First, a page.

Build Big Biceps Without Curls

September 27, 2016

About the Author: Eric Bach

Ever since I was a kid, I’d wanted big biceps.

From Arnold bustin’ out of his camo in Predator and Scott Steiner kissing his biceps on WCW, big arms said it all. They were a staple of having a strong, bad ass body.

Guns. Pythons. Pipes. Whatever you wanted to call them, I wanted them.

Fifteen years later, the fact remains: Dudes want big biceps.

Problem is, most guys head straight for the dumbbell rack or preacher curl to get them, yet fail to fill out a smedium shirt.

Trust me, I did make this mistake for years. I felt tricked by most bodybuilding magazines that had me doing five variations of curls three days per week.

As if curling 15 pound dumbbells for three sets was the Magic Unicorn that would take me to the land of swole biceps.

Tsk, tsk.

Boy, was I wrong.

Instead of a thick set of biceps hangin’ on my shoulders, I was stuck with pipe cleaners that were invisible when I turned sideways.

Finally, with the help of coaches and experience under the bar, I neared the truth.

Unless you’re a genetic freak, you’ll never build swole bi’s without first getting bigger and stronger globally.

Before going any further, grab a copy of your chiseled muscle cheatsheet. This step-by-step guide gives you everything you need to know to add 10-15 pounds of pure muscle.

Chiseled Muscle Cheatsheet

Endless sets of curls are the last way you’ll ever get big biceps unless you have the foundation to support them.

With that in mind, I’m hooking you up with the best bang-for-your-buck biceps builders. Once you’re strong in these lifts, your body will be ready to add the finishing touches with curls. And you’ll be stretching shirt sleeves and handing out Predator handshakes in no-time.

Why you Need to Be Strong to Build Muscle

A baseline of strength is imperative to building muscle. In gym newbies, adding more weight to the bar builds muscle because you’re increasing total body stress, increasing muscle fiber recruitment and boosting anabolic hormone levels.

As you get more advanced, training purely for strength builds less and less muscle. But, lifting heavy is still important for two reasons.

First, lifting progressively heavier weights activates a greater number of muscle fibers during training. Since you can’t build muscles that aren’t firing, better muscle fiber recruitment leads to more growth.
Second, with a greater level of strength you’ll be able to create more training stress. That means more muscular damage, increase metabolic stress (that wicked pump, bro), and mechanical tension—the three primary methods of muscle growth.

Like Ronnie Coleman said, “ Everyone wants to be a bodybuilder, but nobody wants to lift heavy ass weight!”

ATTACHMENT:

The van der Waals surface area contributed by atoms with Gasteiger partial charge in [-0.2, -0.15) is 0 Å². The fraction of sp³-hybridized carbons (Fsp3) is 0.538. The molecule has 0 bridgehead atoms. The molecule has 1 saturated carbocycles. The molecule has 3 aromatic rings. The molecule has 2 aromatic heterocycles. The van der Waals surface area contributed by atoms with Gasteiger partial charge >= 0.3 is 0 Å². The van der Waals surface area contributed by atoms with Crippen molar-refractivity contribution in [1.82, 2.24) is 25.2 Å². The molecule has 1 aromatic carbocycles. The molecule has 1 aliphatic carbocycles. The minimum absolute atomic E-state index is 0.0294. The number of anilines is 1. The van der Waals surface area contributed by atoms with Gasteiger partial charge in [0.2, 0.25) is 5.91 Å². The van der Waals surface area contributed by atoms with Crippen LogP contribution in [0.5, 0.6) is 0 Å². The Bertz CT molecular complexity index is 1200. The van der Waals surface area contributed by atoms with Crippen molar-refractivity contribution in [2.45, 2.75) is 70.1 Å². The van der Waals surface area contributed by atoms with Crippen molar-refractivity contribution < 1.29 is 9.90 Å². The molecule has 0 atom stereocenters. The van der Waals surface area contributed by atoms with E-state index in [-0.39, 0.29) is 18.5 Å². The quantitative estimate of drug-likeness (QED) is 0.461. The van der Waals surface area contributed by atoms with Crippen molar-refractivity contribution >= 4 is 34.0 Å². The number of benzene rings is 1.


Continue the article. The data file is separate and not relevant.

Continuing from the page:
That means getting strong first to earn the right to benefit from higher rep curl work later on.

Make sense?


Biceps Builders

1. Supinated Grip Bent Over Row

Using an underhand grip on your rows puts a ton of tension and direct loading on the biceps.

Since most bro’s ONLY blitz their biceps with lighter, higher rep sets, they’re not placing their biceps under enough tension to stimulate new growth. That’s where supinated grip bent over rows fill the gap, stimulating untapped muscle fibers to grow bigger biceps.

Metabolic stress and long-duration sets are important for hypertrophy. But, strength comes first and you need to stimulate fast-twitch muscle fibers with heavy loads, like underhand grip rows. Keep reps moderate-heavy, aiming for a high volume in the 6-8 rep range.

Rep schemes like 4-5×6-8 will do the trick.

As the saying goes, “ Wanna grow? Gotta Row!”


2. Neutral Grip Chin-Up:

The neutral grip chin-up isn’t actually a biceps builder, but it may as well be. The neutral or hammer grip builds your brachialis, a muscle underneath the biceps.

For a lot of guys, the brachialis in underdeveloped, which limits both the growth and appearance of your arms. By hammering the neutral grip position you’ll get bigger arms for two reasons.

1. Your body likes to grow in proportion. By hitting under-stimulated muscle groups, you’re pushing your body to adapt to new stressors, promoting muscle growth. This is why reason specialization workouts work so well.

2. The brachialis is under your biceps. Building a bigger brachialis pushes the biceps up, giving your biceps a bigger peak and increasing the circumference of your arm.

3. Squats


No, this isn’t a typo.

80% of lifters chasing bigger arms need to get bigger and stronger.

You’ll never have a thick back, big chest, or big arms without being a strong MoFo.

And while this isn’t new to you, most people ignore this blatantly simple rule.

Get strong is basic lifts like the squat to build muscle instead of diving head first into a biceps specialization program before you’re ready.